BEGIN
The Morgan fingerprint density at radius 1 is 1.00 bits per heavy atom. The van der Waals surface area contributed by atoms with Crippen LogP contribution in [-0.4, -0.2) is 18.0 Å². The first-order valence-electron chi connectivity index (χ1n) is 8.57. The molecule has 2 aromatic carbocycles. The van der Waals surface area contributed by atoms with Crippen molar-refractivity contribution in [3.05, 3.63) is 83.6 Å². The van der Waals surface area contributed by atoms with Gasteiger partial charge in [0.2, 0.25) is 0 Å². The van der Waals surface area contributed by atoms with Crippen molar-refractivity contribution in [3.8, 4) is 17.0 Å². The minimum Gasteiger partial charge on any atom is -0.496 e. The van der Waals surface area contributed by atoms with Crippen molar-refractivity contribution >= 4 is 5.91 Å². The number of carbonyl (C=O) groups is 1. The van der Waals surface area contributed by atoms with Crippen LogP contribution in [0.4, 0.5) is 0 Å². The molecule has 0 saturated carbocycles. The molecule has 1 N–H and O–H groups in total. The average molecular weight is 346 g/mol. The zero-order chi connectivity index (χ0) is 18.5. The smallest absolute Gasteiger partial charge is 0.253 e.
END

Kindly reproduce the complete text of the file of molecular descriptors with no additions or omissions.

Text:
The Morgan fingerprint density at radius 1 is 1.00 bits per heavy atom. The van der Waals surface area contributed by atoms with Crippen LogP contribution in [-0.4, -0.2) is 18.0 Å². The first-order valence-electron chi connectivity index (χ1n) is 8.57. The molecule has 2 aromatic carbocycles. The van der Waals surface area contributed by atoms with Crippen molar-refractivity contribution in [3.05, 3.63) is 83.6 Å². The van der Waals surface area contributed by atoms with Gasteiger partial charge in [0.2, 0.25) is 0 Å². The van der Waals surface area contributed by atoms with Crippen molar-refractivity contribution in [3.8, 4) is 17.0 Å². The minimum Gasteiger partial charge on any atom is -0.496 e. The van der Waals surface area contributed by atoms with Crippen molar-refractivity contribution >= 4 is 5.91 Å². The number of carbonyl (C=O) groups is 1. The van der Waals surface area contributed by atoms with Crippen LogP contribution in [0.4, 0.5) is 0 Å². The molecule has 0 saturated carbocycles. The molecule has 1 N–H and O–H groups in total. The average molecular weight is 346 g/mol. The zero-order chi connectivity index (χ0) is 18.5. The smallest absolute Gasteiger partial charge is 0.253 e.